Defining the Term
Currently, a refugee is an undefined term in India since there is no national policy on refugees. This is essential for any legislation making any provision for refugees, since the term is not easily defined.
Why this Situation Prevails?
The Registration of Foreign Act, 1939, the Foreigners Act, 1946, and the Foreigners Order, 1948, are the primary legal documents dealing with the treatment with foreigners in India (Nair, 2007, p.6). Due to the absence of specific laws related to refugees, refugees and asylum seekers are regulated under the Foreigners Act, 1946.
However, the problem with this act is, it does not take special situation of refugees and refugees’ rights and treats refugees and asylum seekers with tourist, illegal immigrants, economic immigrants alike. Point to be noted here that the Foreigners Act, 1946, and the Foreigners Order, 1948, grant Indian government the power to restrict the movement of foreigners inside India, to limit employment opportunities and ability to return – a foreigner who violate these laws. These are clear violations of 1951 Refugee Conventions thus violations of refugees rights. Due to the lack of specific refugee policy, in most cases, fate of refugees depends upon the ad hoc decisions taken by Ministry of Foreign Affairs.
The Indian legal framework has no uniform law to deal with its huge refugee population, it chooses to treat incoming refugees based on their national origin and political considerations, questioning the uniformity of rights and privileges granted to refugee communities. This results in unequal treatment towards refugee groups. This treatment is reflected in how refugees from China are well received compare to refugees from Somalia in India.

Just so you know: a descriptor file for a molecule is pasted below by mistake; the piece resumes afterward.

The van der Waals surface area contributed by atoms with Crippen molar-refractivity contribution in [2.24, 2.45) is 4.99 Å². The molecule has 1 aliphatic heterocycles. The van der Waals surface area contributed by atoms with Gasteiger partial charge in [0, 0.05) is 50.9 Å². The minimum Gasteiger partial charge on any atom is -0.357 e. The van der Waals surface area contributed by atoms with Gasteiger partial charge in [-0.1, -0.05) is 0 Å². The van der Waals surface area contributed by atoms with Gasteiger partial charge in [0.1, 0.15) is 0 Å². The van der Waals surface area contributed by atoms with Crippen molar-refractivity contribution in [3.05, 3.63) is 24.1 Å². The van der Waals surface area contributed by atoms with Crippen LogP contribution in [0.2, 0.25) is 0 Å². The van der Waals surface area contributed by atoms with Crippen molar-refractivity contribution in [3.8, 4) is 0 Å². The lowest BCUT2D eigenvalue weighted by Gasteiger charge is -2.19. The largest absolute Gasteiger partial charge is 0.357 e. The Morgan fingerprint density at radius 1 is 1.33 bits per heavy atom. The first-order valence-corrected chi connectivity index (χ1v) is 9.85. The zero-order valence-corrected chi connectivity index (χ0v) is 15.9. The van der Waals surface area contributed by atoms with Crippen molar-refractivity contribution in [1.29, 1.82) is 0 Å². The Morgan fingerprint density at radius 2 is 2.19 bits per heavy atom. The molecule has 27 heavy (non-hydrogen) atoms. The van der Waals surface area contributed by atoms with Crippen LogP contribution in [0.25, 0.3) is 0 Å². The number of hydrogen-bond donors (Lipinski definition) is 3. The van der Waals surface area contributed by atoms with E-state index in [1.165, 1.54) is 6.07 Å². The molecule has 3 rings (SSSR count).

Tibetan and Sri Lankan asylum seekers are granted refugees status and Indian citizenship easily compared to Pakistani and Afghani refugees. Though recently, Indian Citizenship laws have been amended to accommodate specifically Hindu refugees from Pakistan and Bangladesh, ignoring other groups of refugees in need of protection. This step of Indian government seems motivated by the nationalist politics rather than humanitarian concern as many have blamed.
Refugees from Myanmar and Somalia are often ignored by the Indian policy makers, since these nationals do not serve geo-political purpose, as refugees from China (or share ethnic similarity as in the case of Hindu refugees from Pakistan and Bangladesh). There is hardly any concrete legal protection measures for Rohingya refugees in India even though they have been declared genuine refugee by the United Nations.
In the absence of specific refugee policy, Indian government takes administrative decision on ad hoc basis keeping the national security in mind, however, ad hoc decision is more guided by the national security interest rather than protecting the rights of all refugees within India’s jurisdiction.
How the Absence of Legal Status and lack of Specific Refugee Policy makes Refugees more Vulnerable?